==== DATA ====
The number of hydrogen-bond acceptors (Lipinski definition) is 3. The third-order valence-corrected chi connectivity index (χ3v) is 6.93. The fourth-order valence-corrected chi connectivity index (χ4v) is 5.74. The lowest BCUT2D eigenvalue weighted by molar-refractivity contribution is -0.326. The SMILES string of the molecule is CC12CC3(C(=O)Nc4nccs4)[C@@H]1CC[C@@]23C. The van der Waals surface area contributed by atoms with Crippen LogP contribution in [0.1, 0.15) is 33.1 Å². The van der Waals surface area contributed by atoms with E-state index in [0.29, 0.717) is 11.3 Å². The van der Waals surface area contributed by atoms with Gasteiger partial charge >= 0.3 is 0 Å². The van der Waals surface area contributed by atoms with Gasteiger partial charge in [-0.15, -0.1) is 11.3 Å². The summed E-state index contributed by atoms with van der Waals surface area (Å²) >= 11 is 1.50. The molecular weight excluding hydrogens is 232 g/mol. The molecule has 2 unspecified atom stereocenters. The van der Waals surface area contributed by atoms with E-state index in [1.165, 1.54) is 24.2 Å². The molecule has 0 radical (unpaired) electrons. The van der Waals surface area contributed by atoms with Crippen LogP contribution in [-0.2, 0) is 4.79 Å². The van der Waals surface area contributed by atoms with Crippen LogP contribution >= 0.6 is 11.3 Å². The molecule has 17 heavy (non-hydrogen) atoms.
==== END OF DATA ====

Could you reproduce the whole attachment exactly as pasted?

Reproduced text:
The number of hydrogen-bond acceptors (Lipinski definition) is 3. The third-order valence-corrected chi connectivity index (χ3v) is 6.93. The fourth-order valence-corrected chi connectivity index (χ4v) is 5.74. The lowest BCUT2D eigenvalue weighted by molar-refractivity contribution is -0.326. The SMILES string of the molecule is CC12CC3(C(=O)Nc4nccs4)[C@@H]1CC[C@@]23C. The van der Waals surface area contributed by atoms with Crippen LogP contribution in [0.1, 0.15) is 33.1 Å². The van der Waals surface area contributed by atoms with E-state index in [0.29, 0.717) is 11.3 Å². The van der Waals surface area contributed by atoms with Gasteiger partial charge >= 0.3 is 0 Å². The van der Waals surface area contributed by atoms with Gasteiger partial charge in [-0.15, -0.1) is 11.3 Å². The summed E-state index contributed by atoms with van der Waals surface area (Å²) >= 11 is 1.50. The molecular weight excluding hydrogens is 232 g/mol. The molecule has 2 unspecified atom stereocenters. The van der Waals surface area contributed by atoms with E-state index in [1.165, 1.54) is 24.2 Å². The molecule has 0 radical (unpaired) electrons. The van der Waals surface area contributed by atoms with Crippen LogP contribution in [-0.2, 0) is 4.79 Å². The van der Waals surface area contributed by atoms with Crippen LogP contribution >= 0.6 is 11.3 Å². The molecule has 17 heavy (non-hydrogen) atoms.